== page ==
I dug deeper into the meagre scraps and made it wider,  If I had more scraps I would have maybe made the panel longer but you work with what you have and I didn't want to add in any other fabrics.   I couldn't use it with all wonky edges like that so,


I trimmed it using my ruler and cutting mat as a guide.  Actually as you can see I used two rulers as the improv was longer than the length of one ruler.  I lined them up with the markings on my big cutting mat.  Using two rulers I could cut as far up as I could then slide the first ruler up to the top holding the second one steady to keep it in the right position, then just move the second one to the side so I could finish the cut.


and I trimmed all four sides squaring it up.


This was the finished result, 21 inches wide and just over 32 inches long.  The size isn't vital, as long as it extends the width of a standard width of fabric is it's wide enough for the quilt back.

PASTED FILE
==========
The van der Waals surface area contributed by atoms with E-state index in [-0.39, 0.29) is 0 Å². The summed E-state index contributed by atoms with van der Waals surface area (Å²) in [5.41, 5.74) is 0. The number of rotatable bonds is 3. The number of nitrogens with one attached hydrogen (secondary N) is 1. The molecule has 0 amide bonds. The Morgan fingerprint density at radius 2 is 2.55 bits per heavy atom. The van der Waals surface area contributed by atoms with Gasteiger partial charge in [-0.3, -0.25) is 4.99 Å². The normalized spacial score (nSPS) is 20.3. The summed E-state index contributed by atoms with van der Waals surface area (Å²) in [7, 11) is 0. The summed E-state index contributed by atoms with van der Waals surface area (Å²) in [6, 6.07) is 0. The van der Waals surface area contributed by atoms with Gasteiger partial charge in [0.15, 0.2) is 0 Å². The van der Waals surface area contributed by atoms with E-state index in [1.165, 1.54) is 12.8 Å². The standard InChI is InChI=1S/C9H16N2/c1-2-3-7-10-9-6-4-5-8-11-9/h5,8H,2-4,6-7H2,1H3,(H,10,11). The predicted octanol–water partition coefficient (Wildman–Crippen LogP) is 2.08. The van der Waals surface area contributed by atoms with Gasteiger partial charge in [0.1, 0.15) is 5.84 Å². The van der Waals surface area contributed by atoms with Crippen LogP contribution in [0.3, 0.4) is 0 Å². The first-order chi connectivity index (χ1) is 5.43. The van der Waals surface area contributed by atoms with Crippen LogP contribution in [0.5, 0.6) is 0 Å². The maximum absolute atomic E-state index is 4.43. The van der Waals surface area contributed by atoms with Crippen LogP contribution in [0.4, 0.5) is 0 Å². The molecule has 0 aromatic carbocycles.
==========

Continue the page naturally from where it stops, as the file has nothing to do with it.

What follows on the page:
Then I added a piece top and bottom.  I cut a 20 inch length and halved it so I had two pieces 20 inches long by about 22 inches wide after removing the selvages, then I just trimmed them straight.

Next it was preparing the rest of the back.  Baby was relegated to the floor and I lifted the platform she sits on to make a lovely big cutting surface.


First I took my length of fabric which I had already cut to about 64 inches, long enough for the back of circles.  I folded in half and the in half again matching the selvages and making sure it was folded straight.


If you haven't done this before it's really important to feel right the way along the fold line to check there are no ridges and that all the layers are lying straight, I can't emphasise this enough.


Again using the lines on the cutting mat as a guide, both horizontally and vertically, I cut the fabric through all four layers of fabric (you need to press harder than normal).


I cut it off centre, about 15 inches from the right side as I think it looks more aesthetically (been saving this one) pleasing than cutting it down the middle.

So all it needed was to stitch it either side of the panel, and......